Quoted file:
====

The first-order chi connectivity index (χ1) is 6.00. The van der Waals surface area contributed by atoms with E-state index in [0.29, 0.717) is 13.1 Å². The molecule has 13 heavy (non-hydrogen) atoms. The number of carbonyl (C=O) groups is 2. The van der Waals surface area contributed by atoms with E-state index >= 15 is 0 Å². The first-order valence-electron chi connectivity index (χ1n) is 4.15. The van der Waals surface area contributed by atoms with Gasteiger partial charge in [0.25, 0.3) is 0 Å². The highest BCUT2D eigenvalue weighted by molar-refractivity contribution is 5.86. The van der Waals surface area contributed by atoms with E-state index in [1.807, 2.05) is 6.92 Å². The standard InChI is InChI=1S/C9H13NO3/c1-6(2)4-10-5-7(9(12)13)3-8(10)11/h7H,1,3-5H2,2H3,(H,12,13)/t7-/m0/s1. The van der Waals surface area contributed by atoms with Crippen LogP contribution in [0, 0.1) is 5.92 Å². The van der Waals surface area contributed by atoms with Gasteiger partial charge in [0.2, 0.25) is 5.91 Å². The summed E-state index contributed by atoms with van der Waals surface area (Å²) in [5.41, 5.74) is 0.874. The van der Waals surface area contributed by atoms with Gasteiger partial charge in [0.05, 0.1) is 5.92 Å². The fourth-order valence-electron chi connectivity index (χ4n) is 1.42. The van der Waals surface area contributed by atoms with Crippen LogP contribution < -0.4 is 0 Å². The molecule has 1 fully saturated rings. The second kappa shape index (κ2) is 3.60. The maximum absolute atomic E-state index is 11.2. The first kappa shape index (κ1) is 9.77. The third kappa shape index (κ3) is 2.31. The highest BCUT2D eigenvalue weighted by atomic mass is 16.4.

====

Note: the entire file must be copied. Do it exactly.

The first-order chi connectivity index (χ1) is 6.00. The van der Waals surface area contributed by atoms with E-state index in [0.29, 0.717) is 13.1 Å². The molecule has 13 heavy (non-hydrogen) atoms. The number of carbonyl (C=O) groups is 2. The van der Waals surface area contributed by atoms with E-state index >= 15 is 0 Å². The first-order valence-electron chi connectivity index (χ1n) is 4.15. The van der Waals surface area contributed by atoms with Gasteiger partial charge in [0.25, 0.3) is 0 Å². The highest BCUT2D eigenvalue weighted by molar-refractivity contribution is 5.86. The van der Waals surface area contributed by atoms with E-state index in [1.807, 2.05) is 6.92 Å². The standard InChI is InChI=1S/C9H13NO3/c1-6(2)4-10-5-7(9(12)13)3-8(10)11/h7H,1,3-5H2,2H3,(H,12,13)/t7-/m0/s1. The van der Waals surface area contributed by atoms with Crippen LogP contribution in [0, 0.1) is 5.92 Å². The van der Waals surface area contributed by atoms with Gasteiger partial charge in [0.2, 0.25) is 5.91 Å². The summed E-state index contributed by atoms with van der Waals surface area (Å²) in [5.41, 5.74) is 0.874. The van der Waals surface area contributed by atoms with Gasteiger partial charge in [0.05, 0.1) is 5.92 Å². The fourth-order valence-electron chi connectivity index (χ4n) is 1.42. The van der Waals surface area contributed by atoms with Crippen LogP contribution < -0.4 is 0 Å². The molecule has 1 fully saturated rings. The second kappa shape index (κ2) is 3.60. The maximum absolute atomic E-state index is 11.2. The first kappa shape index (κ1) is 9.77. The third kappa shape index (κ3) is 2.31. The highest BCUT2D eigenvalue weighted by atomic mass is 16.4.